Washington Pharmacy Board Backs Limited Pharmacists Conscience Clause

State   |   Steven Ertelt   |   Jun 2, 2006   |   9:00AM   |   WASHINGTON, DC

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by Steven Ertelt
LifeNews.com Editor
June 2, 2006

Olympia, WA (LifeNews.com) — The Washington pharmacy board has endorsed a limited pharmacists conscience clause on the morning after pill that would allow pharmacists to opt out of dispensing the drug but only if they provide a referral to a customer to get the prescription filled. The move enraged abortion advocates.

The board’s position mirrors that of the state pharmacy association, but defied the requests of abortion advocacy groups and pro-abortion Gov. Chris Gregoire, a Democrat who wanted no conscience clause for pharmacists.

“The governor isn’t a pharmacist,” pharmacy board member Donna Dockter who led the effort to get a conscience clause, told the Associated Press.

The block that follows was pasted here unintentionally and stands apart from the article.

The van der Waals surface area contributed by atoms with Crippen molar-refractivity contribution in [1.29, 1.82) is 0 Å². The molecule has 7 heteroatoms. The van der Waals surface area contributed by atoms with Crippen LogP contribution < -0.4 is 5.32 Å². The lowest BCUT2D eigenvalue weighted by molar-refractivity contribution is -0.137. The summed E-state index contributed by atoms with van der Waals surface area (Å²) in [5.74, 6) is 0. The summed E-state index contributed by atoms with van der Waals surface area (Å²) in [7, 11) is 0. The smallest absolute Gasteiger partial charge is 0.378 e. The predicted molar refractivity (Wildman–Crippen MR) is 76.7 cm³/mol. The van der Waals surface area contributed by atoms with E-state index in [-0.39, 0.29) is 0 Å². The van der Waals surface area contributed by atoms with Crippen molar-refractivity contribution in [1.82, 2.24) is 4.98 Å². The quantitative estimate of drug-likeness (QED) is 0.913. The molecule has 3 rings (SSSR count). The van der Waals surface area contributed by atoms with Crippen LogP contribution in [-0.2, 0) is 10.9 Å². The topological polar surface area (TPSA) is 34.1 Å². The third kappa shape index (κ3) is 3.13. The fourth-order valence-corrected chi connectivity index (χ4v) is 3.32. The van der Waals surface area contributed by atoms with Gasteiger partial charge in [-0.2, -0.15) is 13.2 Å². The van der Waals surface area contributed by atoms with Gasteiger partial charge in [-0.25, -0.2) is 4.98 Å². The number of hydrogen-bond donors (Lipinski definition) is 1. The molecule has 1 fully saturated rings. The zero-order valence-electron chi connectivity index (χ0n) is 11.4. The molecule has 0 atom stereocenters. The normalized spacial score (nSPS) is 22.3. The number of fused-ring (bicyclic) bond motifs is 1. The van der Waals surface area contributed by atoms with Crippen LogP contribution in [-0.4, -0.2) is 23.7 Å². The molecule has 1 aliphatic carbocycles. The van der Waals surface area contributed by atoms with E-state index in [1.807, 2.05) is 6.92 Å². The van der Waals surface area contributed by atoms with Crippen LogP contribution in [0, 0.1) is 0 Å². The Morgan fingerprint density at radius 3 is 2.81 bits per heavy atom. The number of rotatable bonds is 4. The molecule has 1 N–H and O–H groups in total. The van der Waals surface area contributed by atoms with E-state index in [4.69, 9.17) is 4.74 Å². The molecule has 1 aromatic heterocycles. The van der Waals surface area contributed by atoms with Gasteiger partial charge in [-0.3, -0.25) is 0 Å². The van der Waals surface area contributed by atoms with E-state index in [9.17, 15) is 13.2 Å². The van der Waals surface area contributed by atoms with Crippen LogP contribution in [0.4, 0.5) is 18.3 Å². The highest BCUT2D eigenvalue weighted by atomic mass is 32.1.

The board backed the limited conscience clause on a 5-0 vote. Pharmacists can opt out of filling the prescription but cannot “obstruct a patient in obtaining a lawfully prescribed drug or device" and must assist the customer in finding a timely alternative.

The proposed rule will get additional public input before a final vote will be taken on it in August.

C.J. Kahler, past president of the Washington State Pharmacy Association, told AP that his group favors the board’s preliminary decision.

“The patient needs to get the medication they need; the pharmacist needs to be able to practice within their conscience limits. This allows both,” he said.

But Nancy Sapiro, an attorney with the Northwest Women’s Law Center, a pro-abortion law firm, told AP the decision is “profoundly disappointing.”

“It specifically creates an out for pharmacists who choose to refuse to fill prescriptions on their personal beliefs,” she said.

Washington is one of a handful of states nationwide to allow over the counter sales of the morning after pill, which pro-life observers say makes it more important to have a pharmacists’ conscience clause.

Also, pharmacists say a conscience clause is needed.

Daphne McBreen of Seattle said it’s not difficult for a customer to get another pharmacist to fill a prescription.

Jeffery Williams, a pharmacist with Saint Francis Hospital in Federal Way, agreed and told the board, "Suppression of conscience is coercion and discrimination."